8:30 a.m. – The House Health Committee holds a public hearing on reproductive rights and fetal experimentation, Room G50, Irvis Office Building, state Capitol, Harrisburg.
9:30 a.m. – The House Appropriations and Education committees hold a joint public hearing on the Pennsylvania State System of Higher Education’s plan to consolidate six state schools into two schools, Room 140, state Capitol, Harrisburg.
9:30 a.m. – The House Children & Youth Committee holds a voting meeting, Room 515, Irvis Office Building North, state Capitol, Harrisburg.
10 a.m. – The House Aging & Older Adult Services Committee holds a voting meeting, Room 523, Irvis Office Building South, state Capitol, Harrisburg.
10 a.m. – The House Judiciary Committee holds a voting meeting, Room 205, Ryan Office Building, state Capitol, Harrisburg.
10 a.m. – Pennsylvania Department of Human Services acting Secretary Meg Snead and other stakeholders announce a partnership to establish a centralized call center to help Pennsylvanians with intellectual disabilities and their caregivers access COVID-19 vaccines during a media-only call.
10 a.m. – The Pittsburgh City Council meets, Council chamber, City-County Building, Pittsburgh.
10:45 a.m. – Agriculture Secretary Russell Redding, state Veterinarian Dr. Kevin Brightbill and state Rep. Steve Malagari discuss the threat of dangerous transmissible animal disease to Pennsylvania’s $34.6 billion animal agriculture industry, PEMA, 1310 Elmerton Avenue, Harrisburg.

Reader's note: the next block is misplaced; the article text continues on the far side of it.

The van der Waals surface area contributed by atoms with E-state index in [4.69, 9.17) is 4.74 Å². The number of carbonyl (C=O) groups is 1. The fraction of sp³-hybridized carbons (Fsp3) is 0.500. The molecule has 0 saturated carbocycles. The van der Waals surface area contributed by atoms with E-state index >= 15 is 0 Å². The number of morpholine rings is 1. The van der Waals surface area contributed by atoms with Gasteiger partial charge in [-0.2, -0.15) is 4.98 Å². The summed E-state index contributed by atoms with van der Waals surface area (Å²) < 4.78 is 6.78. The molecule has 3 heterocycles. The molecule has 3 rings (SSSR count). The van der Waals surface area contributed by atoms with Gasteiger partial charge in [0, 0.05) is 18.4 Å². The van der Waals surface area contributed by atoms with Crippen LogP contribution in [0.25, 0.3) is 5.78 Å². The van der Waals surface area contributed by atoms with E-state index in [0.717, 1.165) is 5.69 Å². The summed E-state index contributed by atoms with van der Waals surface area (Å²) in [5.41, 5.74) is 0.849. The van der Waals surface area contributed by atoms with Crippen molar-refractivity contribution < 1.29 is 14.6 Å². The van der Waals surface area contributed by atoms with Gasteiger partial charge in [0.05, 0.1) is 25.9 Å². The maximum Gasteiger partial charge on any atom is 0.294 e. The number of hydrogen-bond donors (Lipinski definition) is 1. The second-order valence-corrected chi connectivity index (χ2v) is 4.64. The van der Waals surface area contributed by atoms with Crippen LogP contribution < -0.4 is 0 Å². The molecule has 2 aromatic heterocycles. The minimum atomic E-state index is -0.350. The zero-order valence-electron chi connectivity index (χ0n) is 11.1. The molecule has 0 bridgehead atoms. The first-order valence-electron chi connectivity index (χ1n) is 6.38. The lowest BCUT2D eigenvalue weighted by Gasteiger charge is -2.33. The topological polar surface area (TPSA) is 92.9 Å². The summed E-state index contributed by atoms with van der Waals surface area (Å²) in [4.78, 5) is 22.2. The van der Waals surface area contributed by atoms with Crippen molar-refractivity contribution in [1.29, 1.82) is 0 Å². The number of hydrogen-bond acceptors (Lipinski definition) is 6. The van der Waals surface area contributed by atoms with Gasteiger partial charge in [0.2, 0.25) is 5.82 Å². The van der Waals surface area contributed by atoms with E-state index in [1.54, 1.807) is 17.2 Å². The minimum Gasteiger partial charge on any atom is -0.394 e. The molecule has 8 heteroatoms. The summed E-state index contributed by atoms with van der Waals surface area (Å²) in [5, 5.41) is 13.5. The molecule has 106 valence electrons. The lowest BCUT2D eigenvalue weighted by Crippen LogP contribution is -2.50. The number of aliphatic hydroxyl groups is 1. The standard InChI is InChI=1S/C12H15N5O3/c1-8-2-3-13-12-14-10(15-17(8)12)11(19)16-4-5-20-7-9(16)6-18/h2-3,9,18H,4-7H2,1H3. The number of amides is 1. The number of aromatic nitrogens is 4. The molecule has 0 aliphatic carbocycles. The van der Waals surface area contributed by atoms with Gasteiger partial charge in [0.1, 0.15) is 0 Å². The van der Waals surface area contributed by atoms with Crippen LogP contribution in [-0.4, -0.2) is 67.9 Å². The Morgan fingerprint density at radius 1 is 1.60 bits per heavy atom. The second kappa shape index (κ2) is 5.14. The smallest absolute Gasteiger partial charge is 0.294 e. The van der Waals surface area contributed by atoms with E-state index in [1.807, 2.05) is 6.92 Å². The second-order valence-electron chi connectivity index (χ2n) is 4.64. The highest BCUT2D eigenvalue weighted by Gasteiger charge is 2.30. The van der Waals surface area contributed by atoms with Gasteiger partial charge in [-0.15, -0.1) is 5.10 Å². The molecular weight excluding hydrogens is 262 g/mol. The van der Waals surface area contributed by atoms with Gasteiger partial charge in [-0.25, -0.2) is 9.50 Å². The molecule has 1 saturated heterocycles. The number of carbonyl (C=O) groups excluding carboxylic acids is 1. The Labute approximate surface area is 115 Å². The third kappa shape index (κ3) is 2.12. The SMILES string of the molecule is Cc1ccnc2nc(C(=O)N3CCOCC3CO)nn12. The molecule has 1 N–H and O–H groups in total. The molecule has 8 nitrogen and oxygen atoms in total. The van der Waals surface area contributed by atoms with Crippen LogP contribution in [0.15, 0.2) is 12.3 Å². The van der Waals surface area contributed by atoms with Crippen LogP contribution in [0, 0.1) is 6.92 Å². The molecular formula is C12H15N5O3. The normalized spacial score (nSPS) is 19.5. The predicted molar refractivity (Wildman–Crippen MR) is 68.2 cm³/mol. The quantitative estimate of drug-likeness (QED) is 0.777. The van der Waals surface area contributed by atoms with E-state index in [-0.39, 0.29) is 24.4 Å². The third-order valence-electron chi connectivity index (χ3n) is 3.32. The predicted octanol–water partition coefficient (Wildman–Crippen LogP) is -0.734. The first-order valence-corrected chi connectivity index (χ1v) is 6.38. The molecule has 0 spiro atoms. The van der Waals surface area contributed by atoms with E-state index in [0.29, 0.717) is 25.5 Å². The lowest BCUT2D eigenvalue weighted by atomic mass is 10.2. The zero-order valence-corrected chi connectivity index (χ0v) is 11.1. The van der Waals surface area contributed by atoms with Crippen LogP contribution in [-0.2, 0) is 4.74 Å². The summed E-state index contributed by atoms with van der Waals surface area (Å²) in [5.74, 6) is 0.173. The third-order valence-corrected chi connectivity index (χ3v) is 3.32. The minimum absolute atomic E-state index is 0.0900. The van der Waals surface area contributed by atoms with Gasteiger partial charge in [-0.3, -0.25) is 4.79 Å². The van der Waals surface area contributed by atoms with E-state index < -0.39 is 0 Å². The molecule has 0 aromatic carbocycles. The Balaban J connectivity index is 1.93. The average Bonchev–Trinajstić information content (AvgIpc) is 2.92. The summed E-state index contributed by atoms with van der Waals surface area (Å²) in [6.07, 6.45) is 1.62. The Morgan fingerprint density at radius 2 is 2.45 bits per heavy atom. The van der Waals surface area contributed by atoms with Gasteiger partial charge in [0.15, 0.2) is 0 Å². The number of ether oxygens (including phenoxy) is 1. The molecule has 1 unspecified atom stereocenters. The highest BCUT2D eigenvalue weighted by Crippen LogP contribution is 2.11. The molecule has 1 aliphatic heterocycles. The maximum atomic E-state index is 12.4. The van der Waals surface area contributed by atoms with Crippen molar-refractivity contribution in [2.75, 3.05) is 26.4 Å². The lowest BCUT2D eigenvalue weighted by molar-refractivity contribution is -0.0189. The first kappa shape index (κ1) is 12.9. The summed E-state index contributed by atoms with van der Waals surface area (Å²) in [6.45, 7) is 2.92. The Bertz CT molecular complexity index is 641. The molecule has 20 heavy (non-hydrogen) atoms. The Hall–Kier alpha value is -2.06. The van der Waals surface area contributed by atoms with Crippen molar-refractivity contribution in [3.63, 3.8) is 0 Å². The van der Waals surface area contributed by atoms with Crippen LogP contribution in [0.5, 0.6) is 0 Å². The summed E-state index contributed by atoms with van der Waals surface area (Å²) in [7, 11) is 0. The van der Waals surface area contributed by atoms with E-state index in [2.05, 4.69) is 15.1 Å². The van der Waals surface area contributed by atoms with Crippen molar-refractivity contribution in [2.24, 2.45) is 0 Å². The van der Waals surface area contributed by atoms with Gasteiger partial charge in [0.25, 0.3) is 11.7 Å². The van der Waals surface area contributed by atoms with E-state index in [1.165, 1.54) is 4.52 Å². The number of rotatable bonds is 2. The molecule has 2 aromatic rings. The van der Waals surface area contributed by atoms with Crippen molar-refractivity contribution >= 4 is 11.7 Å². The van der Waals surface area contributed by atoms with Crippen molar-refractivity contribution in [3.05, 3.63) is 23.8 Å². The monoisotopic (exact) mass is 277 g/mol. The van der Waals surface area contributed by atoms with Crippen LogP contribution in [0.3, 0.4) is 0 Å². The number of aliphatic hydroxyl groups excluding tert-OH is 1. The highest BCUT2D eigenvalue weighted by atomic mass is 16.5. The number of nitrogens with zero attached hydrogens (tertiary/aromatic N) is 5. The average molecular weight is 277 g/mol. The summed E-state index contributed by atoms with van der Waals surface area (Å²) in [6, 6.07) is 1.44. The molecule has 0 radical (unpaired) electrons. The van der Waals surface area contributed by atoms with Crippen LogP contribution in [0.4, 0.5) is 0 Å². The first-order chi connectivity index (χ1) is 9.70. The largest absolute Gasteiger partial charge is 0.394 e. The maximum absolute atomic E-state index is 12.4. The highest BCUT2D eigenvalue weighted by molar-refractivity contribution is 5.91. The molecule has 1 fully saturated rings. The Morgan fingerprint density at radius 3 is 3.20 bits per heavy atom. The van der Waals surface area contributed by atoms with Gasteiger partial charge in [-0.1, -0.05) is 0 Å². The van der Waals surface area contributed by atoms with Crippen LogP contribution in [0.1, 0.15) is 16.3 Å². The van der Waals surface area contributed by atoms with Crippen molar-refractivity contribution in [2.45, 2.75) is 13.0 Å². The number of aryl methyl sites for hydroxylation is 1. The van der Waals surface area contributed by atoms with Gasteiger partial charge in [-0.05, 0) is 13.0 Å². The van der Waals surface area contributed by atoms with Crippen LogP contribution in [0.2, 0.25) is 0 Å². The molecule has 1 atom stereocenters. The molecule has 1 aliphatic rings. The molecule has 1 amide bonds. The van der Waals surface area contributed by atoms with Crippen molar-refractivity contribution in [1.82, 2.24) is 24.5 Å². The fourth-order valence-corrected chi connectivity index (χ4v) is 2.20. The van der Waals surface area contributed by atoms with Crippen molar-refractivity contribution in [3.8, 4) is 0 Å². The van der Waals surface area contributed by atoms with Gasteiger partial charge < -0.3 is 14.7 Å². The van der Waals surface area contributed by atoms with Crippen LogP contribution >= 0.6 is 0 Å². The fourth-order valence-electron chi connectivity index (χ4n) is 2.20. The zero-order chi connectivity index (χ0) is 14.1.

10:45 a.m. – Department of Health acting Physician General Dr. Denise Johnson tours the COVID-19 mobile vaccination unit, administer vaccines and discuss the importance of vaccinating Pennsylvanians and overcoming vaccine hesitancy, Handles Foundation, 2412 Chestnut St., Harrisburg.
2 p.m. – PEMA Director Randy Padfield discusses how flexible disaster emergency declarations allow emergency officials to maintain response and recovery operations for the extent of long-duration disaster incidents,1310 Elmerton Ave., Harrisburg.
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KICKER: “We’re looking for all kinds of ways to get people to overcome the hesitancy. And most of it is sort of (people) sitting on the fence, (where) there’s not a profound antipathy to vaccines.” – Gov. Tom Wolf, via the Inquirer